Page:United States Statutes at Large Volume 107 Part 3.djvu/668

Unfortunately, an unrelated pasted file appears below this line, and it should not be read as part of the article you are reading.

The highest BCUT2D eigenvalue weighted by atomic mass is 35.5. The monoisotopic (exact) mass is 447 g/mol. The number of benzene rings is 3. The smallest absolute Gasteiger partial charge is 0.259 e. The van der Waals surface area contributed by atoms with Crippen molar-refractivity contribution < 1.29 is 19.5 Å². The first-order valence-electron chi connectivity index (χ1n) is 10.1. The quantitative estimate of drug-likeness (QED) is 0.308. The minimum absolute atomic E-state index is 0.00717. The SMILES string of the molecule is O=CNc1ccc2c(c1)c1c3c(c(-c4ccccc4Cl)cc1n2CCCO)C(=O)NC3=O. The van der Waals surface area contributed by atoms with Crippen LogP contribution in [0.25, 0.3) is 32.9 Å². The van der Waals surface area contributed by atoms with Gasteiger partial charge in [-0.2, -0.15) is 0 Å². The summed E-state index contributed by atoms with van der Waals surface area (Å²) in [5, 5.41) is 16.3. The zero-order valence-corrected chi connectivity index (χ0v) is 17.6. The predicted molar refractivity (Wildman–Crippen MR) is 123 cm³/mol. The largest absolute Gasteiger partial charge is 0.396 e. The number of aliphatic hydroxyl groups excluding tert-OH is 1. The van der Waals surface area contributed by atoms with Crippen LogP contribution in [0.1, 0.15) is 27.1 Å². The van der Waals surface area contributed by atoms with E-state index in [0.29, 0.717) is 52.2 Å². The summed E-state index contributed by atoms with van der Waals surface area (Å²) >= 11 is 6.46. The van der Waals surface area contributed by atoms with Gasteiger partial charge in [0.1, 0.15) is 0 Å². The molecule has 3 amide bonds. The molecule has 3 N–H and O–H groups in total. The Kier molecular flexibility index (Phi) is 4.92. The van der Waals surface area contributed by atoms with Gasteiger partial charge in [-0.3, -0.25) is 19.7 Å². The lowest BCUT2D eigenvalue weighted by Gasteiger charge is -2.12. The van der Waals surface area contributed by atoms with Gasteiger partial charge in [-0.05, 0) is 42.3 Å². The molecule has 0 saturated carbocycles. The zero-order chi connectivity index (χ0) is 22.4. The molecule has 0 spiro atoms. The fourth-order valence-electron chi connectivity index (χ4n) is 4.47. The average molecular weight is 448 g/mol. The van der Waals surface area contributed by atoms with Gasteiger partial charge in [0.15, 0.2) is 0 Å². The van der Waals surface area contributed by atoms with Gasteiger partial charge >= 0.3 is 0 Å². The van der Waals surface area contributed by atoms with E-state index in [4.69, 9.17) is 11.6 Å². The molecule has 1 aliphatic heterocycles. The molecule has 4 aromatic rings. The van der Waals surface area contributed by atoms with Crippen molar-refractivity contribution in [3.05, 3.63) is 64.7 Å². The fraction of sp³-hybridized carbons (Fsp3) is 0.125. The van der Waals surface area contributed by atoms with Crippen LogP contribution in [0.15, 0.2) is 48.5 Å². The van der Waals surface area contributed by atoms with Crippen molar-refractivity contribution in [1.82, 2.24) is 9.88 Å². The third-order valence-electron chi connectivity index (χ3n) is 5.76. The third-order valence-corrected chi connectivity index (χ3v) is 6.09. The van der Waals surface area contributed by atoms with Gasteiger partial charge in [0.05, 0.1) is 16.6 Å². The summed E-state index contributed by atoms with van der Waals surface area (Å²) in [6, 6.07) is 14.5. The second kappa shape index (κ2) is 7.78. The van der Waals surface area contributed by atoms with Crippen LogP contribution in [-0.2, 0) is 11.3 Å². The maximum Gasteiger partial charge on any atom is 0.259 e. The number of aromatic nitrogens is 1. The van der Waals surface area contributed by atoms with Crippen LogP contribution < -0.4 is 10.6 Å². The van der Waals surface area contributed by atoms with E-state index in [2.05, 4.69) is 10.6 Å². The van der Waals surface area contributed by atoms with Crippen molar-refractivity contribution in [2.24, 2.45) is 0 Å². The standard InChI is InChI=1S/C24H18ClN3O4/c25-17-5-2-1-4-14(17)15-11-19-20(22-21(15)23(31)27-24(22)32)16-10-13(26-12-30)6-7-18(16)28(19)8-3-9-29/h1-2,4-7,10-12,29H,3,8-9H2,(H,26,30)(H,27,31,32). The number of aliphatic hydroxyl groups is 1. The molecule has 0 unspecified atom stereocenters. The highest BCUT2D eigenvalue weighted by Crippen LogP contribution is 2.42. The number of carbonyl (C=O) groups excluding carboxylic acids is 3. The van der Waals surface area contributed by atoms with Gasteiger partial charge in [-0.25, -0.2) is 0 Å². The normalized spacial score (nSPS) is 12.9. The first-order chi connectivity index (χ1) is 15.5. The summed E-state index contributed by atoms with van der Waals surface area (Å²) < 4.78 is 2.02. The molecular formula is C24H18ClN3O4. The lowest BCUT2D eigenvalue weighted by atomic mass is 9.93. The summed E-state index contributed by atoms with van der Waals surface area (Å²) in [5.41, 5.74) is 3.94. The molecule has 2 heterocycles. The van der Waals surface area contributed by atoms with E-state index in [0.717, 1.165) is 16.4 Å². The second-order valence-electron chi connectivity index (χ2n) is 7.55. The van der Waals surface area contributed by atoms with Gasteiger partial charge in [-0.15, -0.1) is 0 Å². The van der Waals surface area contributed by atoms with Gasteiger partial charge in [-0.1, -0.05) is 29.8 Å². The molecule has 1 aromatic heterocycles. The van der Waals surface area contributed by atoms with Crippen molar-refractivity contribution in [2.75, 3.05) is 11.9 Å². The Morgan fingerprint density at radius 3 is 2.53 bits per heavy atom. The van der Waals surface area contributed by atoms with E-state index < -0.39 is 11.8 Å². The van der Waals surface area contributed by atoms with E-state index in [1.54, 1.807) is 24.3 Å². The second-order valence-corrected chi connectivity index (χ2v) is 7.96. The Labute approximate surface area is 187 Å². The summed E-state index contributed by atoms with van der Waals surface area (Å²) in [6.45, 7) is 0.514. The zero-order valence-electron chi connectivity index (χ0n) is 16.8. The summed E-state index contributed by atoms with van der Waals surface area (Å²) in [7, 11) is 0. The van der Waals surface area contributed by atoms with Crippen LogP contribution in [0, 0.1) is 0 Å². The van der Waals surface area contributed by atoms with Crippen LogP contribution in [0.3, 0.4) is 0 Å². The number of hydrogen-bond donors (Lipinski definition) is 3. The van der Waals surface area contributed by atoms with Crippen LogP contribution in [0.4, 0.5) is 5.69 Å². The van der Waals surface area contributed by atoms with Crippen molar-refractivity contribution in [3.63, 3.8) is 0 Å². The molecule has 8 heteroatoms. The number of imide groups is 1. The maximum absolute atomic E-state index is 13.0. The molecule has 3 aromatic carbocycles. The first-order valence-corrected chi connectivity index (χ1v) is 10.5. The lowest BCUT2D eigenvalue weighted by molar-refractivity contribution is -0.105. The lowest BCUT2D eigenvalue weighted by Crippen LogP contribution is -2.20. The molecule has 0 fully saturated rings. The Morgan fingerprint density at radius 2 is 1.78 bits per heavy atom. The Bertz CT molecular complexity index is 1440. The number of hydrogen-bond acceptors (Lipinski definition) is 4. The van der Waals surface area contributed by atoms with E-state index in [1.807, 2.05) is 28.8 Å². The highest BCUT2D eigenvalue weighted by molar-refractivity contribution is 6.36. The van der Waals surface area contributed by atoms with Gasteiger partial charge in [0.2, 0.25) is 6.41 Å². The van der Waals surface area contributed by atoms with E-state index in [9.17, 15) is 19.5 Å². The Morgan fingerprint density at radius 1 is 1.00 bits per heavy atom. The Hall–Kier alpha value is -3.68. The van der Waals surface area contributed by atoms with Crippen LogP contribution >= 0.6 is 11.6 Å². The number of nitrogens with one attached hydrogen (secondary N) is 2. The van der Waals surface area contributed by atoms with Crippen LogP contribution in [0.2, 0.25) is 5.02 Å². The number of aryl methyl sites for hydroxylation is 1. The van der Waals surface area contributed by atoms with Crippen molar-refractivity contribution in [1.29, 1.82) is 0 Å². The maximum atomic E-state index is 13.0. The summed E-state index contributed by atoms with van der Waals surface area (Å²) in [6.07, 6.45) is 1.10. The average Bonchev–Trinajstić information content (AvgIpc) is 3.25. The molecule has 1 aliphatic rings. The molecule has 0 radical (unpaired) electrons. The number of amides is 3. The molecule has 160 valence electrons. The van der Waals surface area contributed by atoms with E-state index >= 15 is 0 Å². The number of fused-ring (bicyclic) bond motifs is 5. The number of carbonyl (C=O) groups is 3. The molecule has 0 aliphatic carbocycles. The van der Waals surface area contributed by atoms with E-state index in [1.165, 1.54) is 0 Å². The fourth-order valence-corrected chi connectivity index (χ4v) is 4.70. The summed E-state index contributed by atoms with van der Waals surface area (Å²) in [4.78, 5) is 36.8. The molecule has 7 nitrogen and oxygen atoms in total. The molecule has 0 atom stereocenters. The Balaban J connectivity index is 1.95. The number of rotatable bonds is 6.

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107 STAT. 2606 PROCLAMATION 6518—DEC. 24, 1992 Proclamation 6518 of December 24, 1992 Grant of Executive Clemency By the President of the United States of America A Proclamation Today I am exercising my power under the Constitution to pardon former Secretary of Defense Caspar Weinberger and others for their conduct related to the Iran-Contra affair. For more than 6 years now, the American people have invested enormous resoiux:es into what has become the most thoroughly investigated matter of its kind in our history. During that time, the last American hostage has come home to freedom, worldwide terrorism has declined, the people of Nicaragua have elected a democratic government, and the Cold War has ended in victory for the American people and the cause of freedom we championed. In the mid 1980's, however, the outcome of these struggles was far from clear. Some of the best and most dedicated of our countrymen were called upon to step forward. Secretary Weinberger was among the foremost. Caspar Weinberger is a true American patriot. He has rendered long and extraordinary service to our country. He served for 4 years in the Army during World War II where his bravery earned him a Bronze Star. He gave up a lucrative career in private life to accept a series of public positions in the late 1960's and 1970's, including Chairman of the Federal Trade Commission, Director of the Office of Management and Budget, and Secretary of Health, Education, and Welfare. Caspar Weinberger served in all these positions with distinction and was admired as a public servant above reproach. He saved his best for last. As Secretary of Defense throughout most of the Reagan Presidency, Caspar Weinberger was one of the principal architects of the downfall of the Berlin Wall and the Soviet Union. He directed the military renaissance in this country that led to the breakup of the commimist bloc and a new birth of freedom and democracy. Upon his resignation in 1987, Caspar Weinberger was awarded the highest civilian medal our Nation can bestow on one of its citizens, the Presidential Medal of Freedom. Secretary Weinberger's legacy will endure beyond the ending of the Cold War. The military readiness of this Nation that he in large measure created could not have been better displayed than it was 2 years ago in the Persian Gulf and today in Somalia. As Secretary Weinberger's pardon request noted, it is a bitter irony that on the day the first charges against Secretary Weinberger were filed, Russian President Boris Yeltsin arrived in the United States to celebrate the end of the Cold War. I am pardoning him not just out of compassion or to spare a 75-year-old patriot the torment of lengthy and costly legal proceedings, but to make it possible for him to receive the honor he deserves for his extraordinary service to our country. Moreover, on a somewhat more personal note, I cannot ignore the debilitating illnesses faced by Caspar Weinberger and his wife. When he resigned as Secretary of Defense, it was because of his wife's cancer.